Series: Gender and Justice in America

Overlooked in the Era of #MeToo

Kristi Riley Former Program Associate
Mar 15, 2018

When the Bureau of Justice Statistics released the most recent trends on jails in the United States, they confirmed two things: First, the push for local justice reform is still strong. The number of people held in jail decreased from 785,500 people in 2008 down to 740,700 people at midyear 2016. Second, that the current era of reform continues to overlook women, with the numbers of women incarcerated in jails growing from 99,200 in 2000 to 101,900 in 2016. As we celebrate Women’s History Month, let us not forget that although 5 percent of the world’s women live in America, American women account for 30 percent of all incarcerated women in the world.

Nearly two years ago, our publication, Overlooked: Women and Jails in an Era of Reform, found the growth of the number of women in jail had skyrocketed since 1970, when roughly three-quarters of counties held not a single woman in their custody. Additionally, we found this growth did not occur equally across communities. In fact, while the national number of women in jail had grown 14-fold, small counties (those with fewer than 250,000 people) experienced a 31-fold increase from 1970-2014. And while our most recent report, Divided Justice: Trends in Black and White Jail Incarceration, 1990-2013, found that alarming racial disparities persist in the overall national jail population, there is currently no way of knowing how those disparities are impacting women. The United States stopped separating out gender-specific data by race and ethnicity at the county level in 1993, when nearly two-thirds of the women in jails were women of color.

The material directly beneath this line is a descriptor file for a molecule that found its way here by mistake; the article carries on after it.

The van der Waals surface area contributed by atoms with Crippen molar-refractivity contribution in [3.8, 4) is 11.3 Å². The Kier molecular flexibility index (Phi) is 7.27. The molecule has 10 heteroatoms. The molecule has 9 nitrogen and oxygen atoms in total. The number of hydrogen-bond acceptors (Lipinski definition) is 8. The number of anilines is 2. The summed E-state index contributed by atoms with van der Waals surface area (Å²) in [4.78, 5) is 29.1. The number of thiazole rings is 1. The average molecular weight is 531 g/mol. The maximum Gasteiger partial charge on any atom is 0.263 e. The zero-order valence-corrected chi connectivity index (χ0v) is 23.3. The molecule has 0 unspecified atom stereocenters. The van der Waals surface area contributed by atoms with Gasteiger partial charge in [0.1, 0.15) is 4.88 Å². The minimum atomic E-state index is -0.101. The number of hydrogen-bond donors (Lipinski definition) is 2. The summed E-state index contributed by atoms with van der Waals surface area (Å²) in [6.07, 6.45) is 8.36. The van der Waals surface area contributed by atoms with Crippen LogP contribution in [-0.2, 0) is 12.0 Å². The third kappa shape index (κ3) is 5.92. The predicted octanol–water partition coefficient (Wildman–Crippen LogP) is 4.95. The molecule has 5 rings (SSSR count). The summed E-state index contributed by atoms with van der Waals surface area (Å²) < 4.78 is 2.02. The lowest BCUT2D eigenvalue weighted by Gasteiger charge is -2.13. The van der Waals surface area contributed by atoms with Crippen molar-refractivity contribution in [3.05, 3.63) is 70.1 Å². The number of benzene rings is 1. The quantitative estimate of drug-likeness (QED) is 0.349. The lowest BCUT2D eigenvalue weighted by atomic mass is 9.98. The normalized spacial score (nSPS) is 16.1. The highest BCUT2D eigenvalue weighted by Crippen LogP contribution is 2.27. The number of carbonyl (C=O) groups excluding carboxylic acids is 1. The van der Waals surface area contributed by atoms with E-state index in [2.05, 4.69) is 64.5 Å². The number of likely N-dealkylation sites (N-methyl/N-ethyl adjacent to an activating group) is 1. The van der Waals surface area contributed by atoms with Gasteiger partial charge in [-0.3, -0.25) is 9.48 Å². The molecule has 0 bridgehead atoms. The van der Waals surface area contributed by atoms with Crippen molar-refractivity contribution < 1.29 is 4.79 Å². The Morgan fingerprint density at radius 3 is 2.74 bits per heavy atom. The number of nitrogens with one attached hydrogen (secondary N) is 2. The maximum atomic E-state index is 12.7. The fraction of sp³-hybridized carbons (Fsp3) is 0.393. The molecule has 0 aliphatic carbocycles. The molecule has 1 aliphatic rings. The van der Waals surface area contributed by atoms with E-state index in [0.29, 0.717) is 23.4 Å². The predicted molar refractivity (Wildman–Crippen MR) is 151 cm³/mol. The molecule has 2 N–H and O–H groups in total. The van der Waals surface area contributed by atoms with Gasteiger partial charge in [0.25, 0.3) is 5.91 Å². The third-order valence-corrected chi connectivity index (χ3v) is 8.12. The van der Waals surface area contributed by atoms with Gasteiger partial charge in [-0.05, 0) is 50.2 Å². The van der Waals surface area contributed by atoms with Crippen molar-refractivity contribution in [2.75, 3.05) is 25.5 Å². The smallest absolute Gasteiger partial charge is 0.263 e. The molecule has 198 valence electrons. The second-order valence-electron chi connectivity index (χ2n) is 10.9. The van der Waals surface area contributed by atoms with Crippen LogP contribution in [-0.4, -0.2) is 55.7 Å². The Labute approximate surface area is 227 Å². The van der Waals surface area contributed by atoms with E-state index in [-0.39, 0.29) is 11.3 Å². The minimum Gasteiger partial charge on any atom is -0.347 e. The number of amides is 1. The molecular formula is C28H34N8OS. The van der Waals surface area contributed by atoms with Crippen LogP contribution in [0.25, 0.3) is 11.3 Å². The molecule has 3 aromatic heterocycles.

Today, justice-involved women are also being overlooked in the #MeToo movement. Although #MeToo was originally meant to spark conversations both in person and online, the current momentum has largely been felt on social media. But what about the incarcerated women who don’t have access to social media? Or the devices (smartphones and computers) needed to access those conversations?

Our Overlooked report also showed that women in jail are overwhelmingly survivors of violence. However, programs that are meant to address violence and trauma are often only available to women who have been arrested on certain charges. For example, some jurisdictions provide programming for women arrested on prostitution-related charges. Yet, those cases account for less than 1 percent of all arrests of women nationally. In contrast, almost 90 percent of all justice-involved women report being survivors of sexual violence—in addition to 77 percent being survivors of intimate partner violence, and 60 percent being survivors of caregiver violence—who could benefit from community support and services.

Additionally within the criminal justice system, risks and rates of sexual victimization disproportionately impact women. Though women represented just 13 percent of the people in jails between 2009 and 2011, they accounted for 27 percent of all inmate-on-inmate sexual victimization and 67 percent of all staff-on-inmate sexual victimization, according to the Bureau of Justice Statistics.

In order to fully include women who are incarcerated in the #MeToo movement, we must alter our responses to address these realities. The movement is incomplete without incorporating their voices into the conversation.